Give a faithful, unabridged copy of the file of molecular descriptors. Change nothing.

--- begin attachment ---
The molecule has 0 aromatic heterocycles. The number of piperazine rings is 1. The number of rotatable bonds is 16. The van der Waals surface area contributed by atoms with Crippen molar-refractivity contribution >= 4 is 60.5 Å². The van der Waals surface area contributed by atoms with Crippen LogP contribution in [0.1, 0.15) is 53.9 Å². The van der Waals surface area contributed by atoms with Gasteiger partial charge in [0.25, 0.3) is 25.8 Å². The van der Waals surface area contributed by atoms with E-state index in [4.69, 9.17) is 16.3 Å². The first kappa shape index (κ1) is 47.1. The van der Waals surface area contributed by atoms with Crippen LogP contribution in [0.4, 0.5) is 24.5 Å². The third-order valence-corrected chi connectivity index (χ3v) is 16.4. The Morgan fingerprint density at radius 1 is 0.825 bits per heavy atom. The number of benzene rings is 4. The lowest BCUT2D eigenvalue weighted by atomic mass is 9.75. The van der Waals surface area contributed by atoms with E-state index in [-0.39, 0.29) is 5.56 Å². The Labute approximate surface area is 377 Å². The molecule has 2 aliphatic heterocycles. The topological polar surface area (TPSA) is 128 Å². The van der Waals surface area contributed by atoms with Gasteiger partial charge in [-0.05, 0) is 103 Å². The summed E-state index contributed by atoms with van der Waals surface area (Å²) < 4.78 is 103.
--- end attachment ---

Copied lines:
The molecule has 0 aromatic heterocycles. The number of piperazine rings is 1. The number of rotatable bonds is 16. The van der Waals surface area contributed by atoms with Crippen molar-refractivity contribution >= 4 is 60.5 Å². The van der Waals surface area contributed by atoms with Crippen LogP contribution in [0.1, 0.15) is 53.9 Å². The van der Waals surface area contributed by atoms with Gasteiger partial charge in [0.25, 0.3) is 25.8 Å². The van der Waals surface area contributed by atoms with E-state index in [4.69, 9.17) is 16.3 Å². The first kappa shape index (κ1) is 47.1. The van der Waals surface area contributed by atoms with Crippen LogP contribution in [0.4, 0.5) is 24.5 Å². The third-order valence-corrected chi connectivity index (χ3v) is 16.4. The Morgan fingerprint density at radius 1 is 0.825 bits per heavy atom. The number of benzene rings is 4. The lowest BCUT2D eigenvalue weighted by atomic mass is 9.75. The van der Waals surface area contributed by atoms with E-state index in [-0.39, 0.29) is 5.56 Å². The Labute approximate surface area is 377 Å². The molecule has 2 aliphatic heterocycles. The topological polar surface area (TPSA) is 128 Å². The van der Waals surface area contributed by atoms with Gasteiger partial charge in [-0.05, 0) is 103 Å². The summed E-state index contributed by atoms with van der Waals surface area (Å²) < 4.78 is 103.